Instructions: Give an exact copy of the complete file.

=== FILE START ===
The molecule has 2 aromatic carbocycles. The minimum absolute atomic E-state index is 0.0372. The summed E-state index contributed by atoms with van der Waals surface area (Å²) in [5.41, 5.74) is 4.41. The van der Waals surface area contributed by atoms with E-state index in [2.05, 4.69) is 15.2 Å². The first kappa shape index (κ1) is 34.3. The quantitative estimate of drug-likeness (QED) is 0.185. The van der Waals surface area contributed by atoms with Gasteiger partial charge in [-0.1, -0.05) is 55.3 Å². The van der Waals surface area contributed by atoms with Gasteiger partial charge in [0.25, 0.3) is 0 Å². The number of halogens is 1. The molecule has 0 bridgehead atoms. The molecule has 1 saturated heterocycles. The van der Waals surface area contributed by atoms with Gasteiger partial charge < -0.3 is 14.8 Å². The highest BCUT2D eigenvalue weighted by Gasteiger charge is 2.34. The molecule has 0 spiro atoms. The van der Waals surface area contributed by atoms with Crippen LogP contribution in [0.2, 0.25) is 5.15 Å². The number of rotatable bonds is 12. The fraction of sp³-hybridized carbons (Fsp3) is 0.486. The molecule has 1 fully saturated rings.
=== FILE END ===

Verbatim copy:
The molecule has 2 aromatic carbocycles. The minimum absolute atomic E-state index is 0.0372. The summed E-state index contributed by atoms with van der Waals surface area (Å²) in [5.41, 5.74) is 4.41. The van der Waals surface area contributed by atoms with E-state index in [2.05, 4.69) is 15.2 Å². The first kappa shape index (κ1) is 34.3. The quantitative estimate of drug-likeness (QED) is 0.185. The van der Waals surface area contributed by atoms with Gasteiger partial charge in [-0.1, -0.05) is 55.3 Å². The van der Waals surface area contributed by atoms with Gasteiger partial charge in [0.25, 0.3) is 0 Å². The number of halogens is 1. The molecule has 0 bridgehead atoms. The molecule has 1 saturated heterocycles. The van der Waals surface area contributed by atoms with Gasteiger partial charge < -0.3 is 14.8 Å². The highest BCUT2D eigenvalue weighted by Gasteiger charge is 2.34. The molecule has 0 spiro atoms. The van der Waals surface area contributed by atoms with Crippen LogP contribution in [0.2, 0.25) is 5.15 Å². The number of rotatable bonds is 12. The fraction of sp³-hybridized carbons (Fsp3) is 0.486. The molecule has 1 fully saturated rings.